Florida immigration bill DOA?

In fact, Alexander diluted it because of his own objections to E-Verify, the system that allows employers to check with the federal government to see if an employee is a legal resident. Alexander's bill, whicch withstood a challenge from an amendment proposed by Jacksonville Senator John Thrasher, requires only state employment centers and recipients of public benefits to be screened through that federal database.


Alexander began the debate yesterday by saying, "This has gotten to be one of the more complex and challenging issues facing our state and our nation..caused by an absolute failure by our federal government." He went on to say that the issue has put many "good people in a very awkward position."


Thrasher's amendment would not have mandated, but instead strongly encouraged employers to use E-Verify. If it's discovered that they have hired an undocumented worker, that would lead to a $500 fine. A second fine would have been $1,000, a third $1,500.


But the amendment went down to defeat. So now what?


There is a bill — the Senate's watered-down bill. But there is nothing in the House, and William Snyder was quoted Tuesday night as saying he's not even sure it will come up on Wednesday.


“For the past four months, I have steadfastly maintained my commitment to addressing the problem of illegal immigration in Florida. My proposed comprehensive immigration reform legislation included a reasonable law enforcement component, as well as employment verification.


"At this time, it does not appear that the Senate is able to pass immigration legislation containing these components and procedural rules make it increasingly unlikely that the House will be able to take up a Senate version,” Snyder said.


CL wrote last week how the immigration bill was squeezing Mike Haridopolos. It was interesting to hear Alexander yesterday complain about "Tea Party" types in his own party who wanted to go harder on illegal immigrants, and then to see him almost break down in talking about those actual people who have worked for him on his own farm, and who obviously he had a hard time considering "illegal."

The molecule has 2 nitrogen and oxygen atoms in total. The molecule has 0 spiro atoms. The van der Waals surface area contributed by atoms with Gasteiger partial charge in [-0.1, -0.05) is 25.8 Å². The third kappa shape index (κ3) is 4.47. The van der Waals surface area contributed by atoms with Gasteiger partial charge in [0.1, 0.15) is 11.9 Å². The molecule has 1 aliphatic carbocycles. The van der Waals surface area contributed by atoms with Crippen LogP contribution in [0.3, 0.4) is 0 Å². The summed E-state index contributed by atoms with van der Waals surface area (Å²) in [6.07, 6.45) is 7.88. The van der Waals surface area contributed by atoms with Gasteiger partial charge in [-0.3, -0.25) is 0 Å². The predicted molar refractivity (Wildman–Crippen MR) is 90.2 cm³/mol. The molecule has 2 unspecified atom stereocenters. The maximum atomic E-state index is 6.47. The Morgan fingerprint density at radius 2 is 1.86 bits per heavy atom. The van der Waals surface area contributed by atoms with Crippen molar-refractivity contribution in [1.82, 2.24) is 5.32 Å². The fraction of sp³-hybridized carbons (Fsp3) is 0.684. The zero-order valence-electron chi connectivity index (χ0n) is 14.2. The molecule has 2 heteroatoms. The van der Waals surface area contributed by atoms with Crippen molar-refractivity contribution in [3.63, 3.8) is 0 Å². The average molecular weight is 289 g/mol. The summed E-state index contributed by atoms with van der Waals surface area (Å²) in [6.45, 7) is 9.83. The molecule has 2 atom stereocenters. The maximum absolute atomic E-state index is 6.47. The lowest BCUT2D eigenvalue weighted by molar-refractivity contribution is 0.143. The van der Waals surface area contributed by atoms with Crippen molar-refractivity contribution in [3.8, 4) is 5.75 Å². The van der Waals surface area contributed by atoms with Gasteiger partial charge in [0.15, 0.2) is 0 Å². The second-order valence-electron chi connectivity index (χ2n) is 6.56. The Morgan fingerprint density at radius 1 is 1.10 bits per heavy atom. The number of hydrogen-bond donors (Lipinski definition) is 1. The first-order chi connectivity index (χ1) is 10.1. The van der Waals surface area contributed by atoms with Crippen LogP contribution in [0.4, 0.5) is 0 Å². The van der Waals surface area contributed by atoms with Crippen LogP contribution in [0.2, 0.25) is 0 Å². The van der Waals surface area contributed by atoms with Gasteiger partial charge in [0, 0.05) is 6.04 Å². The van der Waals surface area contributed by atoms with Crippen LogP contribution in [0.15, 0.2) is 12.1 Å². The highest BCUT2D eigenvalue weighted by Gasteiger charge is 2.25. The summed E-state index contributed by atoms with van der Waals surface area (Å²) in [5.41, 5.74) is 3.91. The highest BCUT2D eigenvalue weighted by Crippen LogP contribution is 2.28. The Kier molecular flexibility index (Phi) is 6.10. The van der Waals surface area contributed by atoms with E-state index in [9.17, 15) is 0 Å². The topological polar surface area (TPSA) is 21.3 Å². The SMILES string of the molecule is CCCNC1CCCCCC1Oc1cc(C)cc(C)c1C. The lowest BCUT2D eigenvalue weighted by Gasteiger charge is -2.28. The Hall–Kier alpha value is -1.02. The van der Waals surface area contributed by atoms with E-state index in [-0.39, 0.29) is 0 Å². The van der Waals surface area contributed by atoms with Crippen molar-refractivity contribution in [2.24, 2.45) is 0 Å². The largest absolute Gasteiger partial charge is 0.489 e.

But party politics can be a bitch, and since arguably the winner of the GOP primary will be the one who runs hardest as a conservative, this is being considered a "loss" for Senator Haridopolos as he goes on to challenge Adam Hasner and George LeMieux (among others) for the U.S. Senate nomination. But seeing him last week discuss this in Tallahassee, it didn't look like his heart was in getting a measure passed that would do what is the federal government's job — to detain and deport undocumented citizens in Florida.

J.D. Alexander
  • J.D. Alexander

Showing obvious discomfort with the delicate issue, Florida Senate President Mike Haridopolos did not begin hearings on a contentious bill aimed at illegal immigrants until yesterday, just three days before the 2011 Florida Legislative session's conclusion.

Last week Haridopolos pulled Miami state Senator Anitere Flores from leading the issue in the Senate, and handed it over to J.D. Alexander, the CEO of an agricultural company, to steer it through.

The move was initially interpreted as a way to make the bill tougher than Flores's proposal, and match it up with the more restrictive House version sponsored by Stuart Representative William Snyder, which rivaled Arizona's controversial SB 1070 legislation in terms of being tough on undocumented immigrants.

But a funny thing happened on the way to having that Senate bill get tougher.

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